Life of Becka

Confessions of a Dreamer

Prescription Drug Abuse — FACTS and FIGURES


All information in the post below taken from the  drugabuse.gov website.

Prescription drug abuse is the use of a medication without a prescription, in a way other than as prescribed, or for the experience or feelings elicited. According to several national surveys, prescription medications, such as those used to treat pain, attention deficit disorders, and anxiety, are being abused at a rate second only to marijuana among illicit drug users. The consequences of this abuse have been steadily worsening, reflected in increased treatment admissions, emergency room visits, and overdose deaths.

Prescription drug abuse remains a significant problem in the United States.

In 2010, approximately 7.0 million persons were current users of psychotherapeutic drugs taken nonmedically (2.7 percent of the U.S. population), an estimate similar to that in 2009. This class of drugs is broadly described as those targeting the central nervous system, including drugs used to treat psychiatric disorders (NSDUH, 2010). The medications most commonly abused are:

  • Pain relievers – 5.1 million
  • Tranquilizers – 2.2 million
  • Stimulants – 1.1 million
  • Sedatives – 0.4 million

Adolescents and young adults

Abuse of prescription drugs is highest among young adults aged 18 to 25, with 5.9 percent reporting nonmedical use in the past month (NSDUH, 2010). Among youth aged 12 to 17, 3.0 percent reported past-month nonmedical use of prescription medications.

According to the 2010 MTF, prescription and OTC drugs are among the most commonly abused drugs by 12th graders, after alcohol, marijuana, and tobacco. While past-year nonmedical use of sedatives and tranquilizers decreased among 12th graders over the last 5 years, this is not the case for the nonmedical use of amphetamines or opioid pain relievers.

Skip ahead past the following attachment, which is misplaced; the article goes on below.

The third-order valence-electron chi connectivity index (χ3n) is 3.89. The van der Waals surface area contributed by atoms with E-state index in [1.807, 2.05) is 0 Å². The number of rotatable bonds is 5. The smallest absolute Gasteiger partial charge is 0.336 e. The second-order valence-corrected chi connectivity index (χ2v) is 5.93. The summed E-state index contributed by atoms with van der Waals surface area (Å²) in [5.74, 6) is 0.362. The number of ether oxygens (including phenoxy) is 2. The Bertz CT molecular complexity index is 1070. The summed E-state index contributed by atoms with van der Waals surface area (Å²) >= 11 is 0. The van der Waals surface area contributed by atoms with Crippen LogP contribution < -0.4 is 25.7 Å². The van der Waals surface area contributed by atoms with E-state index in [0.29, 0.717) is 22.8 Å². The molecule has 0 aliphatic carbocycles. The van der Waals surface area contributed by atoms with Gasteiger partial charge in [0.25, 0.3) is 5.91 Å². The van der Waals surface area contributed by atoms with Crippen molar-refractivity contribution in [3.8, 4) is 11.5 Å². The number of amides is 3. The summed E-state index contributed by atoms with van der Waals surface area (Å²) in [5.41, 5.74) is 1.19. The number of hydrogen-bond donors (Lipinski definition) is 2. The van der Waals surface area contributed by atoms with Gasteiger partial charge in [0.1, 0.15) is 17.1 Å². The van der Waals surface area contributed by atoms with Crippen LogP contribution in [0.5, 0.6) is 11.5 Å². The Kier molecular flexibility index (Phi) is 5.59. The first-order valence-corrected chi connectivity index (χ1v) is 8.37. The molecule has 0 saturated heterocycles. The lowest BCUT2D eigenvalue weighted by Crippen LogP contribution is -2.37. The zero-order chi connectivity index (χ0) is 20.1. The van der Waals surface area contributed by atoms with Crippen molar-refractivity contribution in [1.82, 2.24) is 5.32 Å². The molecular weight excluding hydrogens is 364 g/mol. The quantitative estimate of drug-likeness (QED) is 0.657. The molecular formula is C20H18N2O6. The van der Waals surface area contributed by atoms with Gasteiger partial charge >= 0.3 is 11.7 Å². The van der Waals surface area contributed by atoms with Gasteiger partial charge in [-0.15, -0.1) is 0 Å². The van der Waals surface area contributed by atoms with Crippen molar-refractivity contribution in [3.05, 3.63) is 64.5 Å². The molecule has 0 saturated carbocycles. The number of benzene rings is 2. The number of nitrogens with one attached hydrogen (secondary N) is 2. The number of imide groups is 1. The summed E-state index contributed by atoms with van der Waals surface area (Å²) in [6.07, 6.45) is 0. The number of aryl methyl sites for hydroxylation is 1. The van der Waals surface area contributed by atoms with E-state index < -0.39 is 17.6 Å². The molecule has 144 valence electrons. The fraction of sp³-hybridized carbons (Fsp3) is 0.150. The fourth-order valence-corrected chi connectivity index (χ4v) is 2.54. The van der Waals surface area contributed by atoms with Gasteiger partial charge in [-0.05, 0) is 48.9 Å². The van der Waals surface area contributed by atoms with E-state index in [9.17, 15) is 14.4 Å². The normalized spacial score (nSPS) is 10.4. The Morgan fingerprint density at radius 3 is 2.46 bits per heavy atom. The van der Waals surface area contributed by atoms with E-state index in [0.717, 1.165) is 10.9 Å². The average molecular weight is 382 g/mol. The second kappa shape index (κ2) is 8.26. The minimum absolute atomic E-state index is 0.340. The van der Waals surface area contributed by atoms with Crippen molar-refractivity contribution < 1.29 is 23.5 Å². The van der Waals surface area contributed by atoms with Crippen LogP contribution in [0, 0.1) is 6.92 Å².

When asked how prescription opioids were obtained for nonmedical use, more than half of the 12th graders surveyed said they were given the drugs or bought them from a friend or relative. Interestingly, the number of students who purchased opioids over the Internet was negligible.

Youth who abuse prescription medications are also more likely to report use of other drugs. Multiple studies have revealed associations between prescription drug abuse and higher rates of cigarette smoking; heavy episodic drinking; and marijuana, cocaine, and other illicit drug use among adolescents, young adults, and college students in the United States.

Older adults

Persons aged 65 years and older comprise only 13 percent of the population, yet account for more than one-third of total outpatient spending on prescription medications in the United States. Older patients are more likely to be prescribed long-term and multiple prescriptions, and some experience cognitive decline, which could lead to improper use of medications. Alternatively, those on a fixed income may abuse another person’s remaining medication to save money.